Some evidence suggests top internet retailers are eager to frequently redesign their website’s, but not so eager to perform optimization and testing. It’s easy to understand why upper management loves redesigning websites. It’s tangible, it’s exciting, and it often comes with a load of lofty promises of future ROI. Website usability on the other hand, is not quite so tangible and easy to grasp. It’s not drastic, but rather slow and steady.
In a perfect world, a website redesign might never be necessary. After all, a redesign implies someone wasn’t monitoring the performance, and tweaking and optimizing as needed. However, inevitably the topic of a redesign will come up. Here’s 8 questions to ask yourself before embarking on a website overhaul project.
- What are the problems with the current site? – Why are you thinking about a redesign in the first place? Make sure you answer this question with fact rather than feeling based reasons. You may be tired of the look and feel of your website, but what do your customers think?
- What do your customers say about your current site? – What feedback are you getting from your current customers? Your customers may not be professional web designers, but even a novice can point out a bad website. In order to get feedback, try taking some surveys or polls from your site visitors.
- What is the purpose of this redesign? - Try to avoid vague objectives such as “the site needs to be updated” or “because we do it every year.” Is your goal to improve conversion rates? Reduce bounces rates? Increase search traffic? Ideally, your redesign goal should be inline with the overall purpose of your website. Be sure to set measurable goals that you can easily revisit after the launch.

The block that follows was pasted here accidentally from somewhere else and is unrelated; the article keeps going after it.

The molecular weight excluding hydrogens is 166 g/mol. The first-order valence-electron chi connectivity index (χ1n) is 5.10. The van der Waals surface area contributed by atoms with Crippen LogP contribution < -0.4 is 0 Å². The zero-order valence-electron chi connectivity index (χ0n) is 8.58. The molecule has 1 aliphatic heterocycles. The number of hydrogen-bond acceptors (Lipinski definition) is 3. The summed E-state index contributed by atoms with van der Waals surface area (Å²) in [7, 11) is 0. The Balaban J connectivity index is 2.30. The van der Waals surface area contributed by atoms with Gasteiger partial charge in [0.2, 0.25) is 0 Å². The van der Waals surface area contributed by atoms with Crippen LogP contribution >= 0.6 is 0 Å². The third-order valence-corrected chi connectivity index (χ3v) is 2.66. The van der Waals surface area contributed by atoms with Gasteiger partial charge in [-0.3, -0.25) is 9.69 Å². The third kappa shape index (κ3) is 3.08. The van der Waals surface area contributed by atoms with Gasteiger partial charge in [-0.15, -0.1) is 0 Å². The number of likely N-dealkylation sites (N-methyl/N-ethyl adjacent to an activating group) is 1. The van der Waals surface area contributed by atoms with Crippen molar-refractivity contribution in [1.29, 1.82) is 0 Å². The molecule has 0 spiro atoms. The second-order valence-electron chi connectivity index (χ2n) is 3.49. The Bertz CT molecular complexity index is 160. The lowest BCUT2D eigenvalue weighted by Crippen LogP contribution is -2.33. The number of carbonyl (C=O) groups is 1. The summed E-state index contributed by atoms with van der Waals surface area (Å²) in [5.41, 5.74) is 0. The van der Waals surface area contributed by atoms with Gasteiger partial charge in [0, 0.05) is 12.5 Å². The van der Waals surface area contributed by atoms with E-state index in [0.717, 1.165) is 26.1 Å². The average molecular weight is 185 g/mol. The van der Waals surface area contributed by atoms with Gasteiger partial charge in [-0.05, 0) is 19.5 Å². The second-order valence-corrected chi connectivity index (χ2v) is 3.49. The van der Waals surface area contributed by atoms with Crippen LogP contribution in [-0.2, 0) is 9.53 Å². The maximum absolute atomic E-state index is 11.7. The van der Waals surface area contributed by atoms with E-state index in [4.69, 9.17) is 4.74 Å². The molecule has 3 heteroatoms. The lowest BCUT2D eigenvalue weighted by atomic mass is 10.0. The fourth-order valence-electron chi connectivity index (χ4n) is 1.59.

- Can these problems be fixed with optimization rather than a full redesign? - Just because your search engine rankings need improvement doesn’t mean you must redesign your site. Maybe it can simply be fixed for a fraction of the cost. It’s easy to over react to a problem and assume everything needs to be scrapped, when it can be optimized instead.
- How will the redesign affect my search engine rankings? – Too often, SEO is an afterthought of a website redesign. While SEO is certainly not the only consideration when considering a website overhaul, there are many search related ramifications of a site redesign. Make sure you understand how these changes can impact your search traffic before you begin a project.
- Have you considered the opportunity cost as well as the financial cost? - Depending on the complexity of your website, site redesigns can take a significant amount of time. During this development time, will the current site be neglected? In my experience, its very difficult to focus on maintaining and optimizing an old website at the same time you’re building a new one.
- Will it be hard for my customers to relearn my new site? – Nobody loves change. Will customers be confused by the new layout? If the changes are drastic, expect the learning curve phenomenon. In other words, things may get worse before they get better.
- How will I judge if the new website has succeeded? – This is perhaps the most important question of all. If it’s not asked and answered properly, you may get stuck in an endless cycle of website revisions, never reaching a goal because the goal wasn’t defined in the first place. Be sure to answer this question before you launch the new site. Are you prepared to switch back to the previous design if the site is a failure?
As you can probably tell by now, I’m a big fan of website optimization vs drastic, sometimes unnecessary website overhauls. Don’t get me wrong though, there are certainly times when a situation warrants a complete redesign.
What has been your experience with optimization vs. redesigns? Under what conditions would you justify scrapping a design and starting over?